BPA in baby bottles has been banned by Minnesota, Connecticut, the City of Chicago and two counties in New York. Other measures are being considered in 30 states and municipalities.
Three cheers for our side!
A federal ban on BPA in all food contact has been proposed in Congress.
A few concerned members of Congress, who have demanded disclosures from the chemical industry, report being stonewalled by industry scientists who maintain that BPA is safe and that it’s important in preserving the integrity of canned food by allowing for high temperature sterilization, thereby preventing microbial contamination.
The American Chemistry Council, a lobby group for the chemical industry, issued a statement on January 15, 2010, denying the health hazards of BPA.
And North American Metal Packaging Alliance, a Washington-based trade group for can makers, said that there is no "readily available alternative to BPA."
It appears that the chemical industry is using tobacco industry shenanigans to hide the truth about what their products really do to you.
BPA Should Stand for "Beware -- Plastics Attack!"
The FDA has food labeling guidelines that dictate what must be listed on food packaging. That generally includes a listing of ingredients, nutrition analysis, "best if used by" dates, instructions for handling and preparation, and contact information for the company that packaged the food.
But there is no requirement that consumers are told about chemicals in the packaging itself that could be leaching into your food -- even though these are essentially inadvertent food additives!
In December of 2009, Consumer Reports reported testing 19 name brand canned foods, including:
The results were disappointing.
Nearly all of the tested canned foods were contaminated with BPA, including organic canned foods. BPA was even found in some cans labeled "BPA-free."
According to their estimates, just a couple of servings of canned food can exceed the daily safety limits for BPA exposure in children.
Even low-level exposure to BPA can be hazardous to your health -- the evidence has been accumulating for more than 10 years. There are more than 100 independent studies linking the chemical to serious health problems in humans, including:
Prostate cancer and breast cancer
Diabetes and obesity
Altered immune function
Early sexual development in girls and disrupted reproductive function
Learning and behavioral problems, including hyperactivity
10 Tips to Help You Minimize Your BPA Exposure
Until there are regulations to protect you, here are a few things you can do to protect yourself and your family:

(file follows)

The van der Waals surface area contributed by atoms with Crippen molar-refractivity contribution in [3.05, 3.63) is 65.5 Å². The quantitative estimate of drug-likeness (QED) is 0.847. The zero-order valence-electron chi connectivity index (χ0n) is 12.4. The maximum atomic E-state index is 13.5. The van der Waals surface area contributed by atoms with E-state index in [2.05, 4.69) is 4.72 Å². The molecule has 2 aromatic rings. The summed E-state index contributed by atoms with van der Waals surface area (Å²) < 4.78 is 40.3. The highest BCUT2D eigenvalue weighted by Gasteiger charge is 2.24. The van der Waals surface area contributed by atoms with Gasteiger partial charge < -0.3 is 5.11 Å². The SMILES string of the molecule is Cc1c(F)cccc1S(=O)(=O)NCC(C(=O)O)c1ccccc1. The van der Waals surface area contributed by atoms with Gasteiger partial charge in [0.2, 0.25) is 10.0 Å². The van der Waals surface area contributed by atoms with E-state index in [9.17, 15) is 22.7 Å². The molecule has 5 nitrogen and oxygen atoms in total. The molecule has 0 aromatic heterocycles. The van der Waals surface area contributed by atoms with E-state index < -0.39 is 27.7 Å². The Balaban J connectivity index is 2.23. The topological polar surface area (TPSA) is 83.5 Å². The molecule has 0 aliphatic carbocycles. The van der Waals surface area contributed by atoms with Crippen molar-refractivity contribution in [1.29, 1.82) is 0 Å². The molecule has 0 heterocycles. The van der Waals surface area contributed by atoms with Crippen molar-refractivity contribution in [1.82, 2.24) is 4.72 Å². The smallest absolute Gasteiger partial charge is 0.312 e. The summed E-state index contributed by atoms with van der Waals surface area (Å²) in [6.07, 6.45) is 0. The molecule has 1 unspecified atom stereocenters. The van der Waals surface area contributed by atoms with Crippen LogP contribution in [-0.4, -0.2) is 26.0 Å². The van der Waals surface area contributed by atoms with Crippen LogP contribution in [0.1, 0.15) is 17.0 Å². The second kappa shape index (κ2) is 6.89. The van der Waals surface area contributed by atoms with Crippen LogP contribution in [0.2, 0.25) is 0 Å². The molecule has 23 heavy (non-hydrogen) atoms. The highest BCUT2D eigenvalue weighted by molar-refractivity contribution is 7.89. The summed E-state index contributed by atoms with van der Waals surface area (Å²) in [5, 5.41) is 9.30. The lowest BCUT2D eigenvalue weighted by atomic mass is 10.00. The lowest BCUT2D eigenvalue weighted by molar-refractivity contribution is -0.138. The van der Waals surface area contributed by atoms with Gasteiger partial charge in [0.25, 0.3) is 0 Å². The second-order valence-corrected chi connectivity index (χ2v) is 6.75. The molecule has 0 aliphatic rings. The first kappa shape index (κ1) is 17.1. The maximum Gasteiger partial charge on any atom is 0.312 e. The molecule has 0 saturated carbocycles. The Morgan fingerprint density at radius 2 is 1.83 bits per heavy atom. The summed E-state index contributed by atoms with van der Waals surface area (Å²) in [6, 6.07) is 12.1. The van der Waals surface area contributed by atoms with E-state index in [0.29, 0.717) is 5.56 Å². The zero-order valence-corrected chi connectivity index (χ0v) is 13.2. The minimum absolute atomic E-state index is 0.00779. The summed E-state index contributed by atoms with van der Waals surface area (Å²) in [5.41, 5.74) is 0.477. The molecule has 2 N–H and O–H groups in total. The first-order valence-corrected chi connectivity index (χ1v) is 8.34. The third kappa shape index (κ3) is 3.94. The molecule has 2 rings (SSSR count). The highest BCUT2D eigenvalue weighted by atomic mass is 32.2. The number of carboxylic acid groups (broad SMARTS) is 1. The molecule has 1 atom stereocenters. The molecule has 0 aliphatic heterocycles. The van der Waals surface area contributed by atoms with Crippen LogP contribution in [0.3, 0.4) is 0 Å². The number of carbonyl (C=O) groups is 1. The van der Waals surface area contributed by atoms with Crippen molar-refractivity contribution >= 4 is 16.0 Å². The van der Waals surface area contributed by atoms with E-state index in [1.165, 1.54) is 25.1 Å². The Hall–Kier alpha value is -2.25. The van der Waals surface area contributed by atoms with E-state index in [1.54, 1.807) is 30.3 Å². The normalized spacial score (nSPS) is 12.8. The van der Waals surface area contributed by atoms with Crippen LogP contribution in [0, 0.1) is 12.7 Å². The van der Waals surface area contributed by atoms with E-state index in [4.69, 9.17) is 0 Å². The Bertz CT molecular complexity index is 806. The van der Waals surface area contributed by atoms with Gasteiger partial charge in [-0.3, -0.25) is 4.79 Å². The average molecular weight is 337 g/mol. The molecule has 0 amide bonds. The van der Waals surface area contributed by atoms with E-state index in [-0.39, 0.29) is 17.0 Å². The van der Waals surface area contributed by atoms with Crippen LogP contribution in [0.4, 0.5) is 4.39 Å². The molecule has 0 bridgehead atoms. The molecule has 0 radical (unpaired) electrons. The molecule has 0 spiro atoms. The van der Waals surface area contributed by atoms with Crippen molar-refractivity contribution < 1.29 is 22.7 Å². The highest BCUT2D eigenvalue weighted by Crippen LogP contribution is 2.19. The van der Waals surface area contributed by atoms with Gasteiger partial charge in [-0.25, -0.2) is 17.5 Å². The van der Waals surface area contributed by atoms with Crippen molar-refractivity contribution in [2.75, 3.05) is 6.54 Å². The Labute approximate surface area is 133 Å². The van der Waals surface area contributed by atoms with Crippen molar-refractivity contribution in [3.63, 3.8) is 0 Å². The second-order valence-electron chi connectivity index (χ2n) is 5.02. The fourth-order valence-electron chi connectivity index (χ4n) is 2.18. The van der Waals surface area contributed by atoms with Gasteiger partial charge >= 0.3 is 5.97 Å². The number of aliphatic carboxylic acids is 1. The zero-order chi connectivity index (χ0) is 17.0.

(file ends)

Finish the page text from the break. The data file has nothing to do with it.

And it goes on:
Boycott plastic shopping bags. Use reusable canvas or cloth varieties instead. (This also applies to the plastic produce bags in the grocery store.)
If you choose to use a microwave, don’t microwave food in plastic containers.
Stop buying and consuming canned foods and drinks (the can linings contain plastic chemicals.)
Avoid using plastic wrap altogether.
Replace your plastic dishes and cups with glass varieties. Never drink your coffee or tea from a plastic cup.
Avoid using plastic cups, utensils, dishes, and food storage containers. There are some containers being labeled "BPA-free," so keep an eye out for those if you choose to use plastic.
Avoid drinking bottled water. Instead, filter your own water and put it in a glass bottle.
Before allowing a dental sealant to be applied to you or your children, ask your dentist to verify that it does not contain BPA.
Use only glass baby bottles and dishes. Use cloth diapers instead of plastic. And give your baby non-plastic toys, like varieties that are made of fabric.
It is important to be a label-reader these days, and this is a perfect example of why.
The bottom of plastic containers are marked with a recycling label that includes a number. Polycarbonate plastics, which contain BPA, usually have a No. 7 on the bottom. However, not all plastics labeled with the number 7 contain BPA. For instance, corn PLA plastic and other biodegradable and renewable resource resins are classified under 7 as well.
So when seeking to avoid BPA, look for the type of plastic -- such as polycarbonate -- rather than the number.
As always, you’re far safer replacing your plastics with glass or ceramic whenever possible.
[i] "Understanding FDA food packaging regulations," White-paper by Rohm and Haas,
[ii] Kissinger M. "FDA says it’s unable to regulate BPA" (January 17, 2010) Milwaukee Journal Sentinel
[iii] "Update on bisphenol A for use in food contact applications: January 2010" U.S. Food and Drug Administration